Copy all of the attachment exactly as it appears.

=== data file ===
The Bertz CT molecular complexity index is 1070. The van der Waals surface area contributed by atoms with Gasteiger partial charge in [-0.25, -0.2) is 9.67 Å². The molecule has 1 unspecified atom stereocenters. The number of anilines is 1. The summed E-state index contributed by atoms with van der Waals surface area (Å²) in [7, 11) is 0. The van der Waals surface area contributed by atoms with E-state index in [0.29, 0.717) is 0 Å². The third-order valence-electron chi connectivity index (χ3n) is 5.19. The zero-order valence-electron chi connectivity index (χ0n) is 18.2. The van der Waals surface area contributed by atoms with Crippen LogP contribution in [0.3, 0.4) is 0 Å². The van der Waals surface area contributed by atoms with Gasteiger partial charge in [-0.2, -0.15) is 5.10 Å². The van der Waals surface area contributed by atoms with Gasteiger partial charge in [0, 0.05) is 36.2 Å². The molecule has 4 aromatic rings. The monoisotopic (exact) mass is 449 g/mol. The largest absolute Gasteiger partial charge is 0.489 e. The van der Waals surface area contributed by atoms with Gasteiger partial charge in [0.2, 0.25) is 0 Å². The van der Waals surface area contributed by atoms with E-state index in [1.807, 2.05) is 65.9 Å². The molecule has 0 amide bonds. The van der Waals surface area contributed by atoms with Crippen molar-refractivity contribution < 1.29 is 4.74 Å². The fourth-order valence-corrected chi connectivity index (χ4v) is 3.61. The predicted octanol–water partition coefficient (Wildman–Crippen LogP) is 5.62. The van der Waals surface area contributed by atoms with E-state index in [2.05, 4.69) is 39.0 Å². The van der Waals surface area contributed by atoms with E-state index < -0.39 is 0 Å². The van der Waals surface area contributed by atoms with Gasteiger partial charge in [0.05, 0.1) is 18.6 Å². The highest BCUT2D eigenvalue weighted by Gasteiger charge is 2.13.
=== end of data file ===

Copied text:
The Bertz CT molecular complexity index is 1070. The van der Waals surface area contributed by atoms with Gasteiger partial charge in [-0.25, -0.2) is 9.67 Å². The molecule has 1 unspecified atom stereocenters. The number of anilines is 1. The summed E-state index contributed by atoms with van der Waals surface area (Å²) in [7, 11) is 0. The van der Waals surface area contributed by atoms with E-state index in [0.29, 0.717) is 0 Å². The third-order valence-electron chi connectivity index (χ3n) is 5.19. The zero-order valence-electron chi connectivity index (χ0n) is 18.2. The van der Waals surface area contributed by atoms with Crippen LogP contribution in [0.3, 0.4) is 0 Å². The van der Waals surface area contributed by atoms with Gasteiger partial charge in [-0.2, -0.15) is 5.10 Å². The van der Waals surface area contributed by atoms with Gasteiger partial charge in [0, 0.05) is 36.2 Å². The molecule has 4 aromatic rings. The monoisotopic (exact) mass is 449 g/mol. The largest absolute Gasteiger partial charge is 0.489 e. The van der Waals surface area contributed by atoms with Gasteiger partial charge in [0.2, 0.25) is 0 Å². The van der Waals surface area contributed by atoms with E-state index in [1.807, 2.05) is 65.9 Å². The molecule has 0 amide bonds. The van der Waals surface area contributed by atoms with Crippen molar-refractivity contribution < 1.29 is 4.74 Å². The fourth-order valence-corrected chi connectivity index (χ4v) is 3.61. The predicted octanol–water partition coefficient (Wildman–Crippen LogP) is 5.62. The van der Waals surface area contributed by atoms with E-state index in [2.05, 4.69) is 39.0 Å². The van der Waals surface area contributed by atoms with E-state index < -0.39 is 0 Å². The van der Waals surface area contributed by atoms with Gasteiger partial charge in [0.05, 0.1) is 18.6 Å². The highest BCUT2D eigenvalue weighted by Gasteiger charge is 2.13.